ASIC boss Greg Medcraft is making plenty of noise about reviewing Australia’s takeover provisions to protect minority shareholders from so-called creeping takeover bids.
Small shareholders in Seven West Media and Ten Network Holdings are the two best examples of losers when control has passed without a full bid from the likes of Kerry Stokes, James Packer and Gina Rinehart. There are also substantial concerns that Gina Rinehart and James Packer aspire to do the same at Fairfax Media and Echo Entertainment Group respectively.
So precisely what sort of changes should be contemplated?
At the moment, investors are limited to owning 20% of an ASX-listed company without launching a full bid that treats everyone equally. However, a predator can creep up the register buying an additional 3% every six months, eventually getting to a controlling position after two or three years.
When Kerry Stokes first raided the share register of WA News in October 2006 after Family First’s Steve Fielding delivered watered down media diversity laws, Seven paid the lucky exiting investors $343 million or $11 a share to secure a 14.9% stake. A full takeover bid at that price would have cost $2.3 billion for the equity, before considering the company’s $400 million-plus debt at the time.
These days, shares in the debt-laden Seven West Media are wallowing at just $1.69, valuing the expanded equity base after the Channel Seven merger at $1.2 billion.
When share market raids are on, it is rare for retail investors to benefit. Listed fund manager Perpetual has become the best practitioner in the market at profitably delivering strategic stakes to predators. It happily sold its entire stake in Echo Entertainment Group to Malaysian predator Genting last month and also benefitted selling into Kerry Stokes’ raid on Consolidated Media Holdings and the over-priced 2010 raids by RPM (Rinehart-Packer-Murdoch) on Ten Network Holdings.
Medcraft’s intervention looks a little opportunistic. He’s talking things up before a parliamentary committee after some big media stories and we’ve subsequently had a fairly shallow public debate.
Canberra’s fragmenting ruling Coalition of Labor, Greens and independents have a little over a year left before control is likely to pass courtesy of a Tony Abbott takeover bid. Minorities are getting nervous, so here is a list of reforms the current controlling groups might want to consider:
Retain the 20% takeover threshold but marginally reduce creeping to 5% every year, rather than 3% every six months.
Mandate that all creeping must take place on-market so there are no repeats of the recent creep by the controlling Cash Converters shareholder through an off-market placement.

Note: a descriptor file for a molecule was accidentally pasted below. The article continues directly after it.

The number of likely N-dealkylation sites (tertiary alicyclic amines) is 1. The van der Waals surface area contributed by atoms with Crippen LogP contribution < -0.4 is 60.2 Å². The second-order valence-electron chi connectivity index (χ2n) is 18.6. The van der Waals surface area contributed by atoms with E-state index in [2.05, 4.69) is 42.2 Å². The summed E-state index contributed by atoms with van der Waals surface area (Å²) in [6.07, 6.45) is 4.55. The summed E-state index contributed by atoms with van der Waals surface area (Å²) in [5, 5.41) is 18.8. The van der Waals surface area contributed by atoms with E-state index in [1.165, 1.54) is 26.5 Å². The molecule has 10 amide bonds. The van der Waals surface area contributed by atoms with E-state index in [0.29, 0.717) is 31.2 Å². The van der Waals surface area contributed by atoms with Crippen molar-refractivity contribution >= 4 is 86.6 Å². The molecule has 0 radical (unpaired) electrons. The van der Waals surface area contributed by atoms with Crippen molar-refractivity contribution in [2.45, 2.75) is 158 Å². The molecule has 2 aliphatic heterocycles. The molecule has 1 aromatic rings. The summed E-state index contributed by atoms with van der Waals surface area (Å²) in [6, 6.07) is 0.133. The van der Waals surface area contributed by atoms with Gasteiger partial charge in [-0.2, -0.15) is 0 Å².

Limit the ability to change control through under-writing capital raisings as recently occurred with Abacus Property Group.
Limit the scope of buybacks and share placements to 10% of the total shares on issue per year.
Mandate disclosure of institutional voting and extend disclosure of voting outcomes to include shareholders as well as shares, as currently occurs with schemes of arrangement.
Extend the definition of related parties so that various directors, insiders or strategic shareholders are unable to vote on proposals which change control dynamics within a company.
Unlike the Americans, Australia has a strong record of equality in takeover bids and protection for minorities. When Rupert Murdoch shifted News Corp’s domicile to the shareholder unfriendly US state of Delaware in 2004, it further legitimised his undemocratic dual class voting structure and also opened the door for poison pills to cement family control.
However, Australian investors, supported by key proxy advisers at the time, extracted commitments from the Murdoch family that they would never deal their shares without insisting on a follow-through offer on the same terms to all shareholders.
Any other strategic shareholder in a US-listed company can pocket a control premium for themselves without all shareholders benefitting. It’s a “no rules” approach which punishes minorities.
Australian takeover targets have enjoyed many windfall gains down the years from predators deciding to pay inflated control premiums. But that is no reason to dramatically change or reform a system which has worked well, save for high profile recent example involving some colourful power players in the media sector.
Whilst the system should be tightened at the margins — especially with off-market share dealing — there is no need for an over-reach that excessively restricts the ability of investors to purchase property rights on the open market.
*Stephen Mayne is a director of the Australian Shareholders’ Association and is delivering a one hour lecture on corporate governance at midday tomorrow in the first ASA Investor Hour in Melbourne (free for members, $5 for non-members)